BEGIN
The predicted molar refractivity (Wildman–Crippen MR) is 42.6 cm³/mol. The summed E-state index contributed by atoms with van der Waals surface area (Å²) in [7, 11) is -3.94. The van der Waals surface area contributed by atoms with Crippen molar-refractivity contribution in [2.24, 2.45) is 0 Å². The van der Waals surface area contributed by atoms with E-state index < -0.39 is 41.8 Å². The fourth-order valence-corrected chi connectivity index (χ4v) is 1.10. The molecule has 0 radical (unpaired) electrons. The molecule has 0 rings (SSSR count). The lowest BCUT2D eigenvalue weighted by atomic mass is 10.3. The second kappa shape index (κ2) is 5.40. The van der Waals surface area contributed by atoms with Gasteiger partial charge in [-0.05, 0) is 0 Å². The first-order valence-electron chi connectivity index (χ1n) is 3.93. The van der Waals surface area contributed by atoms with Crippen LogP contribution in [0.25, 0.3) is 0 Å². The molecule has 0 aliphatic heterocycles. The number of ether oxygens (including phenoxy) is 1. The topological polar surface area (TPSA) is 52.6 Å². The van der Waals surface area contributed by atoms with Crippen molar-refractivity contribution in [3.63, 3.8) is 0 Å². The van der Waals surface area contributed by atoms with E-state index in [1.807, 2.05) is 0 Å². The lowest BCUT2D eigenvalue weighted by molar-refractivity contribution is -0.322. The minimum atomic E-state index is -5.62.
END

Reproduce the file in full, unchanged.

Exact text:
The predicted molar refractivity (Wildman–Crippen MR) is 42.6 cm³/mol. The summed E-state index contributed by atoms with van der Waals surface area (Å²) in [7, 11) is -3.94. The van der Waals surface area contributed by atoms with Crippen molar-refractivity contribution in [2.24, 2.45) is 0 Å². The van der Waals surface area contributed by atoms with E-state index < -0.39 is 41.8 Å². The fourth-order valence-corrected chi connectivity index (χ4v) is 1.10. The molecule has 0 radical (unpaired) electrons. The molecule has 0 rings (SSSR count). The lowest BCUT2D eigenvalue weighted by atomic mass is 10.3. The second kappa shape index (κ2) is 5.40. The van der Waals surface area contributed by atoms with Gasteiger partial charge in [-0.05, 0) is 0 Å². The first-order valence-electron chi connectivity index (χ1n) is 3.93. The van der Waals surface area contributed by atoms with Crippen LogP contribution in [0.25, 0.3) is 0 Å². The molecule has 0 aliphatic heterocycles. The number of ether oxygens (including phenoxy) is 1. The topological polar surface area (TPSA) is 52.6 Å². The van der Waals surface area contributed by atoms with Crippen molar-refractivity contribution in [3.63, 3.8) is 0 Å². The van der Waals surface area contributed by atoms with E-state index in [1.807, 2.05) is 0 Å². The lowest BCUT2D eigenvalue weighted by molar-refractivity contribution is -0.322. The minimum atomic E-state index is -5.62.